You must now rotate the brass focussing assembly clockwise until you see the head of the Phillips-head screw hidden inside. It takes quite a few turns to move the mirror back and the screw head never emerges from the hole, but does become easily accessible. When you’ve removed the screw, remove the small washer and replace it with the new washer that came with the Feather Touch focuser. Retain this screw as it will be reinstalled shortly.

Now the brass assembly needs to be removed. Rotate it in a counterclockwise direction until it is detached. It takes quite a few turns to free it. When it is removed, take the stop off of the new focuser and thread it onto the threaded shaft far enough that a few threads of the shaft are exposed. At this point it looks something like the image to the right.

Now reinstall the screw, with its new washer, into the end of the threaded rod. Screw the Feather Touch focuser onto the exposed threads of the rod until it reaches the stop. Hold the stop with a 1/2 inch open end wrench and tighten the focuser against the stop. You can grasp the focuser easily by the 1:1 ratio focus knob. This must be tight!

Now rotate the focuser down the rod until its mounting plate is flush against the back of the telescope. It may be necessary to push the mirror slightly forward to get the Feather Touch to seat properly. Reinstall the three screws retained earlier, and you’re done. The finished product is illustrated to the right.

Now you are ready to focus normally with the black knob and with precision with the 10:1 ratio brass knob.

Summary

In this document we presented the depth of focus for various f-numbers and determined that focusing fast optical systems is problematic. Finally we presented a solution and described its installation.

Depth of Focus

Introduction

Without diffraction and atmospheric turbulence, ideal telescopes would focus stars to points. However, there would also be a single focal point, plane or surface and everywhere else would be out of focus. Back in the real world, where diffraction, atmospheric turbulence and telescope flaws exist, stars are not imaged as points, but rather as Airy disks or seeing disks that are larger. This leads to a range where focus can be obtained. This range is called depth of focus and is the topic of this document.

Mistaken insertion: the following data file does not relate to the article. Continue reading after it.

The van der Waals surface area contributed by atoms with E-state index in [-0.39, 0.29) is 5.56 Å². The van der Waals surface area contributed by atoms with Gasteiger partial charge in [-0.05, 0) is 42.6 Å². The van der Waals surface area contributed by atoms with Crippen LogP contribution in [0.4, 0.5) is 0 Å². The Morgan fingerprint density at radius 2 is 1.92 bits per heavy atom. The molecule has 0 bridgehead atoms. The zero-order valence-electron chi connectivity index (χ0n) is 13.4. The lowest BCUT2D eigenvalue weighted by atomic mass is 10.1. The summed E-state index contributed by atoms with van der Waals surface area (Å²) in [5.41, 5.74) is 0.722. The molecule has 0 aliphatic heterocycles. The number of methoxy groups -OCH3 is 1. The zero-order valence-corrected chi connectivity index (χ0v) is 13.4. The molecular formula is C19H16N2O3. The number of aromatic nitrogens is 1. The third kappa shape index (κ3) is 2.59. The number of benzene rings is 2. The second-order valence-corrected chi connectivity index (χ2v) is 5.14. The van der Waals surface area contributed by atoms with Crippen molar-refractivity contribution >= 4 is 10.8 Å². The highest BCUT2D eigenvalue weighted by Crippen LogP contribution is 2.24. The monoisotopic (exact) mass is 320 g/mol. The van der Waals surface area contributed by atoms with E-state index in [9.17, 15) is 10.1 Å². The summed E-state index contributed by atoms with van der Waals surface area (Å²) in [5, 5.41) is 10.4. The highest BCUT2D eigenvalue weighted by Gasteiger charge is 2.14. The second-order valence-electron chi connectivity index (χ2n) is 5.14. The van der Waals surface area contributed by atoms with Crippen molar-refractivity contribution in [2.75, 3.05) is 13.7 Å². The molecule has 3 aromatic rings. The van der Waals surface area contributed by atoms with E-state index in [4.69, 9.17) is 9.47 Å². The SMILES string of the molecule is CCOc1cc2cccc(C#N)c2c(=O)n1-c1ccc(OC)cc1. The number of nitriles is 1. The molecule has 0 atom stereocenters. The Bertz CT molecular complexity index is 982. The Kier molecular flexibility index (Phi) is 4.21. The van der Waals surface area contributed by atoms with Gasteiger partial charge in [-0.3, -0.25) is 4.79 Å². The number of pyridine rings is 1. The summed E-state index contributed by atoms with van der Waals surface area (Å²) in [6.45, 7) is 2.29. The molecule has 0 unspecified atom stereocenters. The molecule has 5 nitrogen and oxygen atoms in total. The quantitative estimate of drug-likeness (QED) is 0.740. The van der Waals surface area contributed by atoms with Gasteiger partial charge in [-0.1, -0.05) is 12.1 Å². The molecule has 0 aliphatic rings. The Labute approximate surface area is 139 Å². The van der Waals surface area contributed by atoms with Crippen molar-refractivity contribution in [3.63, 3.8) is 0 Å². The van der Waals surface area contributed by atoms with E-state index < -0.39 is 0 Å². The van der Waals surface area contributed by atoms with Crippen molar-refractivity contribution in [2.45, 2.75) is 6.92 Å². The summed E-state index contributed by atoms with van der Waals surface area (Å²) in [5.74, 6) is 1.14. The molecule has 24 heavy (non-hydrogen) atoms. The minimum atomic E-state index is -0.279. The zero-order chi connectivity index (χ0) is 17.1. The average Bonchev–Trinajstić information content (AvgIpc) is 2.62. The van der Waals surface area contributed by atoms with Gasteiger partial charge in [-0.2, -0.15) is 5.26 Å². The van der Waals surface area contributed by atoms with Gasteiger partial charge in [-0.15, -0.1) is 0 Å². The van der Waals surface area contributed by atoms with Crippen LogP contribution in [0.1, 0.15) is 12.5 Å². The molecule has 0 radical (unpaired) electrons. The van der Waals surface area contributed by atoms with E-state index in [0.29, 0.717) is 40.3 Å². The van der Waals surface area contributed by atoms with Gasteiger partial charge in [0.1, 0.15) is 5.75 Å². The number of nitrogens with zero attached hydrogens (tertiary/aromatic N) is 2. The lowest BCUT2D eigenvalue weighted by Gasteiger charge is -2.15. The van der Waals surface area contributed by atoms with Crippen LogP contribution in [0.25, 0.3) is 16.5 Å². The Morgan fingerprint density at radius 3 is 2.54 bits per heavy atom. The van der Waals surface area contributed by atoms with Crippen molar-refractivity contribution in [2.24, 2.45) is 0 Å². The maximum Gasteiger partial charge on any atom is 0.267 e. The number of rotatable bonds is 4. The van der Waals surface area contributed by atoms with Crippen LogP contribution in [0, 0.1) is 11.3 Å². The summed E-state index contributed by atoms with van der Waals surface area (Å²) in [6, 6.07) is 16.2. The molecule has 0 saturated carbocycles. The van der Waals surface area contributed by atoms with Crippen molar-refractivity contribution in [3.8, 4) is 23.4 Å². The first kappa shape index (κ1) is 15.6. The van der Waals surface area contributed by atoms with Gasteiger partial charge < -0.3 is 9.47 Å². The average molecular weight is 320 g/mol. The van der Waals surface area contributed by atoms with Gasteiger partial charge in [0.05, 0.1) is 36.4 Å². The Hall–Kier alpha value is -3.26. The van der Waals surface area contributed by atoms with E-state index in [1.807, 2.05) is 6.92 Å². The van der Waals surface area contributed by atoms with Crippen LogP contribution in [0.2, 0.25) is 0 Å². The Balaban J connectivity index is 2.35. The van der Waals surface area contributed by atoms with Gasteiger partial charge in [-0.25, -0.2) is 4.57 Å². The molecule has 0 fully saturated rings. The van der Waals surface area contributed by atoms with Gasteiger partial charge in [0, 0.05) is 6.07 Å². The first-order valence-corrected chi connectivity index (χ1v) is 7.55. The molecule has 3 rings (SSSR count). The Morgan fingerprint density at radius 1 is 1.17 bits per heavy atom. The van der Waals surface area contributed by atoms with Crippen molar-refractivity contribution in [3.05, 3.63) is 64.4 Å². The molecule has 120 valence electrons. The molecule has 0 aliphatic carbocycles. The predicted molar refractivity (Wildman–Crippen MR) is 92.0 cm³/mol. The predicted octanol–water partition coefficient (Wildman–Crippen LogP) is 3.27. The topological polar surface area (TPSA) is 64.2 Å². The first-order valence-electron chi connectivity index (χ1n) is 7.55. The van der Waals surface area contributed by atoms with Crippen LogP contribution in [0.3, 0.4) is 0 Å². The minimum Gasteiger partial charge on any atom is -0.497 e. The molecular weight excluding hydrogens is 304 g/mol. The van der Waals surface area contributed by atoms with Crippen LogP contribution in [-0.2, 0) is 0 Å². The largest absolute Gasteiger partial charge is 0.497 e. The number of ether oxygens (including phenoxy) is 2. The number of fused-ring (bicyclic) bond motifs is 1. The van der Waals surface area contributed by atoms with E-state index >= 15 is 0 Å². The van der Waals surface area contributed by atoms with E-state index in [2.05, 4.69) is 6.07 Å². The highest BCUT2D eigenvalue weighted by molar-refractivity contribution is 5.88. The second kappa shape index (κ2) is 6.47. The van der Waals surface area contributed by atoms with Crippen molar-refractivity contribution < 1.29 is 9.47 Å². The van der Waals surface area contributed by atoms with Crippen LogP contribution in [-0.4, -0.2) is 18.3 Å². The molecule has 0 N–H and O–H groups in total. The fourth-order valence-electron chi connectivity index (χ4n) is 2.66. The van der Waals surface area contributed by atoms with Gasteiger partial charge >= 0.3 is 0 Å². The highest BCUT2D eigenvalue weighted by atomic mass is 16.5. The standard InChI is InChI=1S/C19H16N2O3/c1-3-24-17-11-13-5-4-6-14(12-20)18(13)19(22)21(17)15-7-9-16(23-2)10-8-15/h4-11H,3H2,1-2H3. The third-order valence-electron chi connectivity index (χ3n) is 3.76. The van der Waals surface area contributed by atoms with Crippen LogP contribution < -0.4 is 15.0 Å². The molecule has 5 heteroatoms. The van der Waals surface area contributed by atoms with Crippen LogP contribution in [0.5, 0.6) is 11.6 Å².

We’ll first describe depth of focus in more detail. Afterwards, we’ll derive it mathematically and present an approximation and a simplification based on ideal seeing. We’ll then present data for various telescope configurations and discuss challenges with focusing fast optical systems.

Depth of Focus

Today’s telescopes are generally diffraction limited. This means that defects in design and construction are not the limiting factors in focusing a star to a point. The aperture of a telescope limits its ability to focus a star to a disk smaller than an Airy disk. Due to atmospheric conditions this limit is rarely achieved. Good seeing conditions result in disks as small as 2 arc-seconds (2″) in diameter.

The above figure depicts light from a star entering a reflector telescope from the left and being brought to a focus at the point labelled Focus. As this cone of light converges towards focus, its cross-sectional diameter decreases until focus is reached. Beyond focus its diameter again increases. When the cross-sectional diameter is as small as the Airy disk, or the minimum size disk obtainable due to seeing conditions, there is nothing gained by it being brought closer to the point of focus. The vertical red lines indicate the region within which the image is as small as conditions permit. The length of this region is the depth of focus.

Derivation

The angle, \theta_{cone}, formed by the sides of the cone at the focus, is

    \[ \theta_{cone} = 2 \sin^{-1}(\frac{\text{Aperture}}{2 \times \text{Focal Length}}) \]

where \theta_{cone} is measured in degrees and the Aperture and Focal Length of the system are measured in meters. Recall that the focal length divided by the aperture of a system is its f-number. Thus,

    \[ \theta_{cone} = 2 \sin^{-1}(\frac{1}{2 \times \text{f-number}}) \]

As previously mentioned, the cross-sectional diameter of the cone decreases as the focus is approached. We are interested in the distance from the focus to where the cross-sectional diameter of the cone is equal to the diameter of the seeing disk. This is illustrated in the following figure.The distance from the seeing disk on the right to the focus on the left is,

    \[ \frac{1}{2}F_{depth} = \frac{\frac{1}{2}D_{size}}{\tan \frac{\theta_{cone}}{2}} \]

or